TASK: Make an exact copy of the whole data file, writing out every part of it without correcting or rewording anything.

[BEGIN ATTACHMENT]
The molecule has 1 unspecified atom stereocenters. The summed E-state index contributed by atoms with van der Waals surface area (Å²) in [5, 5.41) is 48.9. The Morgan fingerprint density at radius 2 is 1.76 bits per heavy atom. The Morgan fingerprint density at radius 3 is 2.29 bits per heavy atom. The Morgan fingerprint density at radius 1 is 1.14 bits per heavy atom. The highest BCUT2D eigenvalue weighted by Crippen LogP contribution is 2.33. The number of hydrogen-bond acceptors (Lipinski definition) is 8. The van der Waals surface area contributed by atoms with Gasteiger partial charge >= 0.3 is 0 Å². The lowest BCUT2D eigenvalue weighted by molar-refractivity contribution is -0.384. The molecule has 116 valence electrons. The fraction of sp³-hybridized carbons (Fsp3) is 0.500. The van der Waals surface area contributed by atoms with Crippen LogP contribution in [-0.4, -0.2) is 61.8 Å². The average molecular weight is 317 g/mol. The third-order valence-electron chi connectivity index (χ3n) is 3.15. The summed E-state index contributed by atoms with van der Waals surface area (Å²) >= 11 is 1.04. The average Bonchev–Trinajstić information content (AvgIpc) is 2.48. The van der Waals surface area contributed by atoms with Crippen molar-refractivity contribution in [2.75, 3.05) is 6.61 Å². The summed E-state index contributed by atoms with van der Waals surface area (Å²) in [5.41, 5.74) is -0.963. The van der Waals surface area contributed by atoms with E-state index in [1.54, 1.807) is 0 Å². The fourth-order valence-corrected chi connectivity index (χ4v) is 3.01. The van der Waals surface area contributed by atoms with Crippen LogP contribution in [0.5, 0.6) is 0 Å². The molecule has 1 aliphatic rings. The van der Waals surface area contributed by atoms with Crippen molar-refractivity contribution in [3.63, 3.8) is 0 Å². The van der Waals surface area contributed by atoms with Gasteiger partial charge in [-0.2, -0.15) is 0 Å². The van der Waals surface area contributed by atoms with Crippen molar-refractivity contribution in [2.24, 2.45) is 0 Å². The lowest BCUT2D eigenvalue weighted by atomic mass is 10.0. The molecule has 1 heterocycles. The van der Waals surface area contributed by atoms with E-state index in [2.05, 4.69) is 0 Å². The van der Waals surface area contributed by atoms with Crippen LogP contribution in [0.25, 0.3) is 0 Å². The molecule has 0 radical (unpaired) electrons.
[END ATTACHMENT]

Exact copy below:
The molecule has 1 unspecified atom stereocenters. The summed E-state index contributed by atoms with van der Waals surface area (Å²) in [5, 5.41) is 48.9. The Morgan fingerprint density at radius 2 is 1.76 bits per heavy atom. The Morgan fingerprint density at radius 3 is 2.29 bits per heavy atom. The Morgan fingerprint density at radius 1 is 1.14 bits per heavy atom. The highest BCUT2D eigenvalue weighted by Crippen LogP contribution is 2.33. The number of hydrogen-bond acceptors (Lipinski definition) is 8. The van der Waals surface area contributed by atoms with Gasteiger partial charge >= 0.3 is 0 Å². The lowest BCUT2D eigenvalue weighted by molar-refractivity contribution is -0.384. The molecule has 116 valence electrons. The fraction of sp³-hybridized carbons (Fsp3) is 0.500. The van der Waals surface area contributed by atoms with Crippen LogP contribution in [-0.4, -0.2) is 61.8 Å². The average molecular weight is 317 g/mol. The third-order valence-electron chi connectivity index (χ3n) is 3.15. The summed E-state index contributed by atoms with van der Waals surface area (Å²) >= 11 is 1.04. The average Bonchev–Trinajstić information content (AvgIpc) is 2.48. The van der Waals surface area contributed by atoms with Crippen molar-refractivity contribution in [2.75, 3.05) is 6.61 Å². The summed E-state index contributed by atoms with van der Waals surface area (Å²) in [5.41, 5.74) is -0.963. The van der Waals surface area contributed by atoms with E-state index in [1.54, 1.807) is 0 Å². The fourth-order valence-corrected chi connectivity index (χ4v) is 3.01. The van der Waals surface area contributed by atoms with Crippen LogP contribution in [0.5, 0.6) is 0 Å². The molecule has 1 aliphatic rings. The van der Waals surface area contributed by atoms with Crippen molar-refractivity contribution in [3.63, 3.8) is 0 Å². The van der Waals surface area contributed by atoms with Gasteiger partial charge in [-0.2, -0.15) is 0 Å². The van der Waals surface area contributed by atoms with Crippen molar-refractivity contribution in [2.24, 2.45) is 0 Å². The lowest BCUT2D eigenvalue weighted by atomic mass is 10.0. The molecule has 1 heterocycles. The van der Waals surface area contributed by atoms with E-state index in [2.05, 4.69) is 0 Å². The van der Waals surface area contributed by atoms with Crippen LogP contribution in [0.25, 0.3) is 0 Å². The molecule has 0 radical (unpaired) electrons.